GREAT MOMENTS IN STRAT
Steroid Era’s Greatest Hits
I had a great idea for a fun, offense-loaded project. Using my computer game, I combined three seasons from the height of the steroid era, 1999-2001. I took the best card for each batter and the worst card from each pitcher. Using 1999 rosters and the 1999 schedule, I am playing out a season. As expected, it has been an offensive explosion. The MLB batting average is .315, and there have been a jaw-dropping 1,238 homers in just 344 games, an astonishing 3.6 per game (By comparison, the all-time record is 2.34 per game, set in 2000). Stolen bases are way up as well, with 784 so far (2.28 per game).
An incredible 19 players already have at least 10 home runs, led by Barry Bonds (using his incredible 2001 card), who already has 18! Ken Griffey Jr. isn’t far behind with 16, and Mark McGwire has 14. Just a year after the great 1998 homerun chase, it looks like McGwire’s then-record of 70 is going to get obliterated. The MLB ERA is a ghastly 6.90, as pitching staffs have little chance against the powered-up lineups. Dozens of pitchers have ERAs in double-digits. There have been more 20-run games (8) and 3-homer games by players (11) than there have been shutouts (6).
There have been dozens of comeback games in the late innings, as no lead is safe. On top of the theatrics, the division races are pretty close so far. The Mariners, at a MLB-best 18-6, are the only team with a division lead of more than 2 games at the end of April. The NL West has a 3-way tie for 1st (Rockies, Dodgers, and Giants).
Donald Gordon, Montclair, CA
Maybe the Oddest No-Hitter Ever
Back in the early/mid 70s, my high school days, our family would vacation in a Ford Econoline camper van. By the way, I passed my driver’s test in this van. Well, my brother and I would take Strat along and play in the back. We had all the old-timer teams and the 1970-1973 team sets. We would then randomly choose teams and set up a tournament format. No loser’s bracket. Basic play.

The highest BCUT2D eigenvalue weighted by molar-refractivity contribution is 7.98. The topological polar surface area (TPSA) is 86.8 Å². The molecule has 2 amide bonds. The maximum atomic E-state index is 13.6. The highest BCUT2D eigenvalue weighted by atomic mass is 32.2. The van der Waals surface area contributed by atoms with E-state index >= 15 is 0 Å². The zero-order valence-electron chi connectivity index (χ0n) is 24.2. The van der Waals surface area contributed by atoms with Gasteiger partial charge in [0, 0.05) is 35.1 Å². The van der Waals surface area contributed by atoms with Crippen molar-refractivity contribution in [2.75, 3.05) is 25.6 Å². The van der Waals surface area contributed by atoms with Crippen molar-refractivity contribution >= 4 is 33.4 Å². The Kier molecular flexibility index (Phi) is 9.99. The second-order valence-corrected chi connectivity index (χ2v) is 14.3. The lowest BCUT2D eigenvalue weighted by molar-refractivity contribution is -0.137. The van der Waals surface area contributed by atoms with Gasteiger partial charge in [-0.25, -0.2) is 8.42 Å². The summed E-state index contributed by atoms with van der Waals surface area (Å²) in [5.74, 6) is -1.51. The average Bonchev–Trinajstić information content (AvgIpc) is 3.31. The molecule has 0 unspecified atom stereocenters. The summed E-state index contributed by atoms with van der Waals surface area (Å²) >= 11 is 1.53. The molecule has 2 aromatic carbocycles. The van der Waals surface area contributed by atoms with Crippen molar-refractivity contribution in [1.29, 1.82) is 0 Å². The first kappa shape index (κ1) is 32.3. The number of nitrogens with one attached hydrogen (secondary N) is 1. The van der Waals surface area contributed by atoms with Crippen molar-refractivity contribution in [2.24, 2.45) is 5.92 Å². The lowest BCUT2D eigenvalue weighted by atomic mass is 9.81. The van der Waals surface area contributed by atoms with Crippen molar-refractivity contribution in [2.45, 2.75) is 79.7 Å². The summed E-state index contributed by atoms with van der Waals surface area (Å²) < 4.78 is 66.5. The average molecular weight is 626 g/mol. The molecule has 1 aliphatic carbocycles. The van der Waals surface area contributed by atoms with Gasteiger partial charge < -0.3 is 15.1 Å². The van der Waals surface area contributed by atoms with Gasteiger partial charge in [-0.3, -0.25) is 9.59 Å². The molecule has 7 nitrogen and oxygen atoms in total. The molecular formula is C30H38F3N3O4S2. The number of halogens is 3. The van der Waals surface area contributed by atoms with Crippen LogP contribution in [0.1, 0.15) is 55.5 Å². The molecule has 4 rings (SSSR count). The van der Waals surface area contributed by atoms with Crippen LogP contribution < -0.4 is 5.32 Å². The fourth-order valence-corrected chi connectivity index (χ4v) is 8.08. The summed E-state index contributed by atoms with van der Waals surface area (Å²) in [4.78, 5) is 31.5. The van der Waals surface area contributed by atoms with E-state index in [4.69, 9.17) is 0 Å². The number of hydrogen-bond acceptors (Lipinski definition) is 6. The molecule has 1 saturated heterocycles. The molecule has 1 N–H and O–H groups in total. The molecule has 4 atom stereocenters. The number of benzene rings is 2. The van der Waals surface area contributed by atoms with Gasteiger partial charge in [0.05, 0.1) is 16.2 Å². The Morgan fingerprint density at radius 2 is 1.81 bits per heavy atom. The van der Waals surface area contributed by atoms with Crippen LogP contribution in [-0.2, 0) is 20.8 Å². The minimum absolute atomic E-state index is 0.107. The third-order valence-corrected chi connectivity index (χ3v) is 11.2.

All I remember is either the ‘48 Indians or ‘54 Indians wound up winning the tournament. The game I do remember was the 1962 San Francisco Giants playing the 1927 New York Yankees (always my team). The Yankees ended up winning the game 5-3. After the game, my brother and I finalized the stats; we did this every game. The Giants had committed a few errors and walked many Yankees leading to the 5 runs. As my brother asked for the pitching line for his three pitchers, we realized the Giants had thrown a no-hitter! It was the first any of us had thrown and to this day I have not thrown a no-no. Maybe someone always mentions it in the dugout? I don’t know. I still have those team cards in my possession. Those were the days!
Mike, Oakhurst (Yosemite), CA
On my Baseball Heroes season, Tom Glavine had 5 perfect innings but then in the 6th he gave a BB. The no-hitter was intact until two outs in the 7th, when Bill Freehan broke it with a single. After that, two more hits and there goes the shutout. Had to bring in Kent Tekulve to preserve the victory. Almost got my second no-hitter in 47 years.
Orlando Leon, Live Oak, FL, SOM Fanatic since 1967